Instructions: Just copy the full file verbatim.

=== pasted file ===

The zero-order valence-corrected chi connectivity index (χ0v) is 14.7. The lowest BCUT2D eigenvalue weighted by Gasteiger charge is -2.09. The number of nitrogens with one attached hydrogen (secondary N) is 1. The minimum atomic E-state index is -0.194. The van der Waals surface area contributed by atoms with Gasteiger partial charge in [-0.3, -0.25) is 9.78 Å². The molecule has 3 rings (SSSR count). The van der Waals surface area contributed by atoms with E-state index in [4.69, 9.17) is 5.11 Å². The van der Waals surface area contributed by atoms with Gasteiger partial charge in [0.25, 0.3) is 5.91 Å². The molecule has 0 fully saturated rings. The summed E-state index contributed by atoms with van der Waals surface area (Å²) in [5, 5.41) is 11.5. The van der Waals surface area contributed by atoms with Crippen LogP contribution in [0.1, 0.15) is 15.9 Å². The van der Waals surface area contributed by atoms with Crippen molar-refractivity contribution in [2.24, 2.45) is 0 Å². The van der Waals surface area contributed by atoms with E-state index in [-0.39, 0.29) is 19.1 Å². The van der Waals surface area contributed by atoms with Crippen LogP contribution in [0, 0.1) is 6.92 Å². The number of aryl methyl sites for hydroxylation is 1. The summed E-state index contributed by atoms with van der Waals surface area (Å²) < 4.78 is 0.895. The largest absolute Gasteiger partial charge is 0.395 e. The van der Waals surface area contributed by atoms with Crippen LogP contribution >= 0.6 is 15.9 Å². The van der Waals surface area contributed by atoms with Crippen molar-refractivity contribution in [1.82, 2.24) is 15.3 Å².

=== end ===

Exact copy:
The zero-order valence-corrected chi connectivity index (χ0v) is 14.7. The lowest BCUT2D eigenvalue weighted by Gasteiger charge is -2.09. The number of nitrogens with one attached hydrogen (secondary N) is 1. The minimum atomic E-state index is -0.194. The van der Waals surface area contributed by atoms with Gasteiger partial charge in [-0.3, -0.25) is 9.78 Å². The molecule has 3 rings (SSSR count). The van der Waals surface area contributed by atoms with E-state index in [4.69, 9.17) is 5.11 Å². The van der Waals surface area contributed by atoms with Gasteiger partial charge in [0.25, 0.3) is 5.91 Å². The molecule has 0 fully saturated rings. The summed E-state index contributed by atoms with van der Waals surface area (Å²) in [5, 5.41) is 11.5. The van der Waals surface area contributed by atoms with Crippen LogP contribution in [0.1, 0.15) is 15.9 Å². The van der Waals surface area contributed by atoms with Crippen molar-refractivity contribution in [2.24, 2.45) is 0 Å². The van der Waals surface area contributed by atoms with E-state index in [-0.39, 0.29) is 19.1 Å². The van der Waals surface area contributed by atoms with Crippen LogP contribution in [0, 0.1) is 6.92 Å². The number of aryl methyl sites for hydroxylation is 1. The summed E-state index contributed by atoms with van der Waals surface area (Å²) < 4.78 is 0.895. The largest absolute Gasteiger partial charge is 0.395 e. The van der Waals surface area contributed by atoms with Crippen LogP contribution >= 0.6 is 15.9 Å². The van der Waals surface area contributed by atoms with Crippen molar-refractivity contribution in [1.82, 2.24) is 15.3 Å².